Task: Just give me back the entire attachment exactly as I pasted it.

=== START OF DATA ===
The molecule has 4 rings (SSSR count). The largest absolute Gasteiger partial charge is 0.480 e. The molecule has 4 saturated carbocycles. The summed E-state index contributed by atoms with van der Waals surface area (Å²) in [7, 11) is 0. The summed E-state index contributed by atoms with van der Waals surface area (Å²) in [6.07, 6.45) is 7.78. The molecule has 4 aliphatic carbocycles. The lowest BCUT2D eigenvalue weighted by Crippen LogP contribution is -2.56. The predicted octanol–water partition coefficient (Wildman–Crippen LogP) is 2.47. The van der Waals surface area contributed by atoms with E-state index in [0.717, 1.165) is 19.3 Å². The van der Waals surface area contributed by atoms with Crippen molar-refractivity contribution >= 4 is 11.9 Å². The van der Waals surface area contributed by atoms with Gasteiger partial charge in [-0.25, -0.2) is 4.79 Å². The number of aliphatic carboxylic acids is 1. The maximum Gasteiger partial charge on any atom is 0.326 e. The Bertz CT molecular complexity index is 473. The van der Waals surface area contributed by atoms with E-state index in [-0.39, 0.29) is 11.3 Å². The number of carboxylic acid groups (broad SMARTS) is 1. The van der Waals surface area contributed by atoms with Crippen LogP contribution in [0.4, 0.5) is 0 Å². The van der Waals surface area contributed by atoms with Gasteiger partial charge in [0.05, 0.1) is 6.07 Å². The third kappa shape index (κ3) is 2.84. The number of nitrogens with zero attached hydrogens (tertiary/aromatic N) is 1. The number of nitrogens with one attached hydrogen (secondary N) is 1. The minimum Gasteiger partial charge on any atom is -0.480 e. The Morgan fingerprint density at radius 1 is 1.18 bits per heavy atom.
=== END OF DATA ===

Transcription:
The molecule has 4 rings (SSSR count). The largest absolute Gasteiger partial charge is 0.480 e. The molecule has 4 saturated carbocycles. The summed E-state index contributed by atoms with van der Waals surface area (Å²) in [7, 11) is 0. The summed E-state index contributed by atoms with van der Waals surface area (Å²) in [6.07, 6.45) is 7.78. The molecule has 4 aliphatic carbocycles. The lowest BCUT2D eigenvalue weighted by Crippen LogP contribution is -2.56. The predicted octanol–water partition coefficient (Wildman–Crippen LogP) is 2.47. The van der Waals surface area contributed by atoms with E-state index in [0.717, 1.165) is 19.3 Å². The van der Waals surface area contributed by atoms with Crippen molar-refractivity contribution >= 4 is 11.9 Å². The van der Waals surface area contributed by atoms with Gasteiger partial charge in [-0.25, -0.2) is 4.79 Å². The number of aliphatic carboxylic acids is 1. The maximum Gasteiger partial charge on any atom is 0.326 e. The Bertz CT molecular complexity index is 473. The van der Waals surface area contributed by atoms with E-state index in [-0.39, 0.29) is 11.3 Å². The number of carboxylic acid groups (broad SMARTS) is 1. The van der Waals surface area contributed by atoms with Crippen LogP contribution in [0.4, 0.5) is 0 Å². The van der Waals surface area contributed by atoms with Gasteiger partial charge in [0.05, 0.1) is 6.07 Å². The third kappa shape index (κ3) is 2.84. The number of nitrogens with zero attached hydrogens (tertiary/aromatic N) is 1. The number of nitrogens with one attached hydrogen (secondary N) is 1. The minimum Gasteiger partial charge on any atom is -0.480 e. The Morgan fingerprint density at radius 1 is 1.18 bits per heavy atom.